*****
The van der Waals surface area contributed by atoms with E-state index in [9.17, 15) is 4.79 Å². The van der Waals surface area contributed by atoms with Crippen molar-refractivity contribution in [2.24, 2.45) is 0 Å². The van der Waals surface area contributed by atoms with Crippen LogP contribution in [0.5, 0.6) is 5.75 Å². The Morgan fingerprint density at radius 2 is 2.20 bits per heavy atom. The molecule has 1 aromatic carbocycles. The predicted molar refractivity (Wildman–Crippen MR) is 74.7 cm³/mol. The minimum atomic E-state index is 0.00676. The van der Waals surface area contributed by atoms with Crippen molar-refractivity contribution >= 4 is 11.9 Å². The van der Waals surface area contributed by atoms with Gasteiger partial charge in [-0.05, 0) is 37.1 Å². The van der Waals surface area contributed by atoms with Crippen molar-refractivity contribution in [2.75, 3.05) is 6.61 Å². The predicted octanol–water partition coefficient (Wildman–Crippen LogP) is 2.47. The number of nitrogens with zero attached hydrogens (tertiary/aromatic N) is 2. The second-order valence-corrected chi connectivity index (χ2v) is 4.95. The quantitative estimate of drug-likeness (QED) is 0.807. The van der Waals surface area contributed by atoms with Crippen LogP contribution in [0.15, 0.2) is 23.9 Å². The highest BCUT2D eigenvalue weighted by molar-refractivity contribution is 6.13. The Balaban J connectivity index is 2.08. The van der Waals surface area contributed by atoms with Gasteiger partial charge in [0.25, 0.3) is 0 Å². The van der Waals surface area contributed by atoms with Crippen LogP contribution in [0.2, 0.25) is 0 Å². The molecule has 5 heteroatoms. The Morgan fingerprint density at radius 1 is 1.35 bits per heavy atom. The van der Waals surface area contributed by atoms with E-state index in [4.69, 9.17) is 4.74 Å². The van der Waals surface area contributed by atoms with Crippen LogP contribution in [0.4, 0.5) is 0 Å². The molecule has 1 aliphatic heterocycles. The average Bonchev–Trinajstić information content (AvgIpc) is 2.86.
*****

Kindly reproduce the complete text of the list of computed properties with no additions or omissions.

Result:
The van der Waals surface area contributed by atoms with E-state index in [9.17, 15) is 4.79 Å². The van der Waals surface area contributed by atoms with Crippen molar-refractivity contribution in [2.24, 2.45) is 0 Å². The van der Waals surface area contributed by atoms with Crippen LogP contribution in [0.5, 0.6) is 5.75 Å². The Morgan fingerprint density at radius 2 is 2.20 bits per heavy atom. The molecule has 1 aromatic carbocycles. The predicted molar refractivity (Wildman–Crippen MR) is 74.7 cm³/mol. The minimum atomic E-state index is 0.00676. The van der Waals surface area contributed by atoms with Crippen molar-refractivity contribution >= 4 is 11.9 Å². The van der Waals surface area contributed by atoms with Gasteiger partial charge in [-0.05, 0) is 37.1 Å². The van der Waals surface area contributed by atoms with Crippen molar-refractivity contribution in [2.75, 3.05) is 6.61 Å². The predicted octanol–water partition coefficient (Wildman–Crippen LogP) is 2.47. The number of nitrogens with zero attached hydrogens (tertiary/aromatic N) is 2. The second-order valence-corrected chi connectivity index (χ2v) is 4.95. The quantitative estimate of drug-likeness (QED) is 0.807. The van der Waals surface area contributed by atoms with Crippen LogP contribution in [0.15, 0.2) is 23.9 Å². The highest BCUT2D eigenvalue weighted by molar-refractivity contribution is 6.13. The Balaban J connectivity index is 2.08. The van der Waals surface area contributed by atoms with Gasteiger partial charge in [0.25, 0.3) is 0 Å². The van der Waals surface area contributed by atoms with Crippen LogP contribution in [0.2, 0.25) is 0 Å². The molecule has 5 heteroatoms. The Morgan fingerprint density at radius 1 is 1.35 bits per heavy atom. The van der Waals surface area contributed by atoms with E-state index in [4.69, 9.17) is 4.74 Å². The van der Waals surface area contributed by atoms with Crippen LogP contribution in [0.4, 0.5) is 0 Å². The molecule has 1 aliphatic heterocycles. The average Bonchev–Trinajstić information content (AvgIpc) is 2.86.